Say you come up with an idea for a new product. At first, you're elated. This is a product people need, you think. It's genius! Why can't I find it anywhere? But when you begin studying the market, the air rushes out of you. The idea already exists. It's out there on the market, or maybe documented in a patent. Your heart sinks. Someone beat you to it.
Discovering your idea already exists or a similar idea is not uncommon, which is why studying the market is so important. In fact it's the absolute first thing you should do. You need to know what's been done before to chart an effective course of action. Even when you discover your exact idea already exists, you still have options. Hear me out.
First, don't just throw up your hands -- do more research. I begin studying the market using Google Images. Then I search for prior art using Google Patents or the United States Patent and Trademark Office's website. Is the invention patented? How strong is the prior art? Can you design around it? Does it encompass manufacturing methods? Is your idea really exactly alike, or just similar? Where is it being sold? Who is doing the selling?
If after reading the prior art closely, you determine there's no way to work around it, you still have options. You can walk away, of course. But you could also contact the patent holder to discuss his product with him. The reality is, his distribution isn't great. He's selling, but he's only selling online. Why?
Order his product before contacting him to strike up a conversation. Then put him at ease by complimenting him on it. I recommend something like, "I'm a product developer and also a consumer. I bought your product and love it." You don't want to intimidate him. When he thanks you, tell him you've noticed you can only buy the product online. Why is that so? Is the product selling well? You think it should be selling everywhere!
Maybe he has a full-time job. Maybe he doesn't have the capital required to scale up, or the desire. For whatever reason, he hasn't been able to fully capitalize on the opportunity at hand. This is an extremely common scenario.
If you believe in the idea, and you've studied licensing, tell him you'd like to license it from him. That's what one of my students did just the other day. Ask him to give you one year to hammer out a licensing agreement with a company that can help him -- a company that has better distribution and a marketing budget. If you succeed, you'll split ensuring royalty checks between the two of you.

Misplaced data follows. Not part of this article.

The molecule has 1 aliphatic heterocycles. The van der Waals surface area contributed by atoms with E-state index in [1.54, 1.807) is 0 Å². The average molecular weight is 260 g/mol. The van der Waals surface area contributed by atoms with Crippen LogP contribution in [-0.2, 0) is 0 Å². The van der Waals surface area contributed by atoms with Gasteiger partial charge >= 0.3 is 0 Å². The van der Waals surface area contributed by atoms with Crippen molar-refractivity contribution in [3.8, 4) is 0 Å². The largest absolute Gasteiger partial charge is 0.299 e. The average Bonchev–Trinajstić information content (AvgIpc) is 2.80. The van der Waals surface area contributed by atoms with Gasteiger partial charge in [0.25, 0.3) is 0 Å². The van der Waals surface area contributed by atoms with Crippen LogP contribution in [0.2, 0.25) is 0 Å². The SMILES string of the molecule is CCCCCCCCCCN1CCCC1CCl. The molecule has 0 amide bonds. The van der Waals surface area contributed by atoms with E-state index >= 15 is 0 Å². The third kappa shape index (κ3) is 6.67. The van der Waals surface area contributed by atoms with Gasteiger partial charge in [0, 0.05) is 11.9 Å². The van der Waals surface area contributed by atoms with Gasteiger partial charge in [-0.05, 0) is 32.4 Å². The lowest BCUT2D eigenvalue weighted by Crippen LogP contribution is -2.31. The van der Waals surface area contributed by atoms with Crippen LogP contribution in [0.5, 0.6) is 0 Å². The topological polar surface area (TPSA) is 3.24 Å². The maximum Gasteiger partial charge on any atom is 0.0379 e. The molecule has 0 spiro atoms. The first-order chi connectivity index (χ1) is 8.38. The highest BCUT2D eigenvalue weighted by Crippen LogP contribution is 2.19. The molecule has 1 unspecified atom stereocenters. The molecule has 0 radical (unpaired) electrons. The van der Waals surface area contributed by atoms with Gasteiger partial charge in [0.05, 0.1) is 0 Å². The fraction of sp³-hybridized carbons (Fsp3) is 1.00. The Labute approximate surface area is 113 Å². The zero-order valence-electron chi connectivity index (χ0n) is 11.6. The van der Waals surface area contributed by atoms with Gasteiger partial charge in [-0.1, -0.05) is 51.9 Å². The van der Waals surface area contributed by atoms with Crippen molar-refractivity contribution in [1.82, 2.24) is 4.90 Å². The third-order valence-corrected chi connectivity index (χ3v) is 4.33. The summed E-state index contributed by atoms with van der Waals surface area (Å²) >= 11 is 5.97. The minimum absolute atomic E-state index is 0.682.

You'd be surprised. When my student took the initiative to follow through and contacted the inventor, he was told, "This is the best call I've gotten in years!"
Relatedly, when you study the market, you may come across a patent that has been issued but that the patent holder hasn't done anything with. For whatever reason, the idea hasn't been brought to market. Maybe the patent holder didn't even try to start a business. Maybe he did, but it failed. This person might not know about licensing. Either way, this is a great opportunity for you to gain more insight into the product and the industry. Contact the patent holder to find out what happened. If you know how to license ideas, maybe you can help him.
If you introduce yourself politely and with genuine curiosity, you will be surprised just how much people are willing to share with you. Remember, you don't want to come across as threatening. Don't give him any reason to believe you are going to try to work around him. More likely than not, he will share with you why it isn't on the market. In my experience, it's most often because the inventor didn't have the money or the knowledge to start a business and doesn't understand licensing.
If you think the product has the ability to be successful in the marketplace still, you could offer to license it from him. Maybe he had prototypes made. Or even put production in place. If you understand licensing and he doesn't, you bring a lot of value to him.
Have your lawyer draft up a very simple licensing agreement between you and the patent holder that gives you the right to reach out to companies. I recommend trying to bring a deal to the patent holder, having him sign it in his name, and then pay you part of the royalties he receives. There are other ways to structure this kind of deal. But big picture-wise, the point is you have a certain amount of time and the exclusive right to reach out to potential licensees on his behalf.
If you don't succeed after the specified length of time, the contract becomes null and void.
The moral of the story is, if you discover a patent or a product that is very similar to your concept, don't immediately give up. Investigate further. Can you make better use of an existing asset? Maybe.